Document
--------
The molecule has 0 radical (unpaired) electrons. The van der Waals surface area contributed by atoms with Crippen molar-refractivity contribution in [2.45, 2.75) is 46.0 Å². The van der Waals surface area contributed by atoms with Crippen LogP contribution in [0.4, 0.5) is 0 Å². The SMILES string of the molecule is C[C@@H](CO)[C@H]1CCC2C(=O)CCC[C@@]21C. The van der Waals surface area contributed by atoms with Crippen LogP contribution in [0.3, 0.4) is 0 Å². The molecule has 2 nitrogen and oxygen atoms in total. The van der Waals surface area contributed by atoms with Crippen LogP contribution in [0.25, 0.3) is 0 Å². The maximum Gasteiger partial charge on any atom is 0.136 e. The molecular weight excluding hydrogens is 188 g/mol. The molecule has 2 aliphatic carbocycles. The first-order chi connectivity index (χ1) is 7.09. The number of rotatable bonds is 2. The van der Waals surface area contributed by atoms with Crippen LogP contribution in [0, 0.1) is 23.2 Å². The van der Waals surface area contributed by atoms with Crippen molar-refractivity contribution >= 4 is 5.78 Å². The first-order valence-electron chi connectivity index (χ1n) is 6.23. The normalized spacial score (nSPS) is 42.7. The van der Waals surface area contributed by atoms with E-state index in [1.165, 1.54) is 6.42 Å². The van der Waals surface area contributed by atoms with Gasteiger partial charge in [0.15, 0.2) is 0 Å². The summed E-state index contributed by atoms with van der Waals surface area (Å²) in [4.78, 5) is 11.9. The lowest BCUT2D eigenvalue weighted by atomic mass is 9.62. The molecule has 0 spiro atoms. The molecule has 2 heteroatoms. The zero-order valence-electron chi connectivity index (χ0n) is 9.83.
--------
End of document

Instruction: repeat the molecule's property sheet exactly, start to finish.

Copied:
The molecule has 0 radical (unpaired) electrons. The van der Waals surface area contributed by atoms with Crippen molar-refractivity contribution in [2.45, 2.75) is 46.0 Å². The van der Waals surface area contributed by atoms with Crippen LogP contribution in [0.4, 0.5) is 0 Å². The SMILES string of the molecule is C[C@@H](CO)[C@H]1CCC2C(=O)CCC[C@@]21C. The van der Waals surface area contributed by atoms with Crippen LogP contribution in [0.3, 0.4) is 0 Å². The molecule has 2 nitrogen and oxygen atoms in total. The van der Waals surface area contributed by atoms with Crippen LogP contribution in [0.25, 0.3) is 0 Å². The maximum Gasteiger partial charge on any atom is 0.136 e. The molecular weight excluding hydrogens is 188 g/mol. The molecule has 2 aliphatic carbocycles. The first-order chi connectivity index (χ1) is 7.09. The number of rotatable bonds is 2. The van der Waals surface area contributed by atoms with Crippen LogP contribution in [0, 0.1) is 23.2 Å². The van der Waals surface area contributed by atoms with Crippen molar-refractivity contribution >= 4 is 5.78 Å². The first-order valence-electron chi connectivity index (χ1n) is 6.23. The normalized spacial score (nSPS) is 42.7. The van der Waals surface area contributed by atoms with E-state index in [1.165, 1.54) is 6.42 Å². The van der Waals surface area contributed by atoms with Gasteiger partial charge in [0.15, 0.2) is 0 Å². The summed E-state index contributed by atoms with van der Waals surface area (Å²) in [4.78, 5) is 11.9. The lowest BCUT2D eigenvalue weighted by atomic mass is 9.62. The molecule has 0 spiro atoms. The molecule has 2 heteroatoms. The zero-order valence-electron chi connectivity index (χ0n) is 9.83.